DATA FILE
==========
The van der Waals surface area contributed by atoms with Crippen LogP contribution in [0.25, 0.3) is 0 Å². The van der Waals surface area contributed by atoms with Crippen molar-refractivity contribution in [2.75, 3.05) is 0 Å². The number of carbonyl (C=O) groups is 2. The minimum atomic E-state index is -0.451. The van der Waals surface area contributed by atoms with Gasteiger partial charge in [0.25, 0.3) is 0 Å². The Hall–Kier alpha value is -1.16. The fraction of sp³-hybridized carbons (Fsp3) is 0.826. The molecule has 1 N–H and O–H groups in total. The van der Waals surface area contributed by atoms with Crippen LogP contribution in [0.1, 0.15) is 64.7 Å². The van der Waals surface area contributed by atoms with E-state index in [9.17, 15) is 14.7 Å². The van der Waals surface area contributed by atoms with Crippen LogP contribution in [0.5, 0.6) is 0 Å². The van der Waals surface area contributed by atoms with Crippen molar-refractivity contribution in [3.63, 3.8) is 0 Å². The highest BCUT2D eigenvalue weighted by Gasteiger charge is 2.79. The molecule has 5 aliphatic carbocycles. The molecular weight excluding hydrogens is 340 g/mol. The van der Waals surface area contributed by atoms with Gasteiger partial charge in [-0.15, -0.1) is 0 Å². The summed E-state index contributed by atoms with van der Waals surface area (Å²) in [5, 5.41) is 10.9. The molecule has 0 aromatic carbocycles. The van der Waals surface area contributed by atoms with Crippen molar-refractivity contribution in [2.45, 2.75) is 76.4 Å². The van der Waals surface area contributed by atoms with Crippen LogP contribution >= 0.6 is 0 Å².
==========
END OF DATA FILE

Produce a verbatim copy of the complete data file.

The van der Waals surface area contributed by atoms with Crippen LogP contribution in [0.25, 0.3) is 0 Å². The van der Waals surface area contributed by atoms with Crippen molar-refractivity contribution in [2.75, 3.05) is 0 Å². The number of carbonyl (C=O) groups is 2. The minimum atomic E-state index is -0.451. The van der Waals surface area contributed by atoms with Gasteiger partial charge in [0.25, 0.3) is 0 Å². The Hall–Kier alpha value is -1.16. The fraction of sp³-hybridized carbons (Fsp3) is 0.826. The molecule has 1 N–H and O–H groups in total. The van der Waals surface area contributed by atoms with Crippen LogP contribution in [0.1, 0.15) is 64.7 Å². The van der Waals surface area contributed by atoms with E-state index in [9.17, 15) is 14.7 Å². The van der Waals surface area contributed by atoms with Crippen LogP contribution in [0.5, 0.6) is 0 Å². The van der Waals surface area contributed by atoms with Crippen molar-refractivity contribution in [3.63, 3.8) is 0 Å². The highest BCUT2D eigenvalue weighted by Gasteiger charge is 2.79. The molecule has 5 aliphatic carbocycles. The molecular weight excluding hydrogens is 340 g/mol. The van der Waals surface area contributed by atoms with Gasteiger partial charge in [-0.15, -0.1) is 0 Å². The summed E-state index contributed by atoms with van der Waals surface area (Å²) in [5, 5.41) is 10.9. The molecule has 0 aromatic carbocycles. The van der Waals surface area contributed by atoms with Crippen molar-refractivity contribution in [2.45, 2.75) is 76.4 Å². The van der Waals surface area contributed by atoms with Crippen LogP contribution >= 0.6 is 0 Å².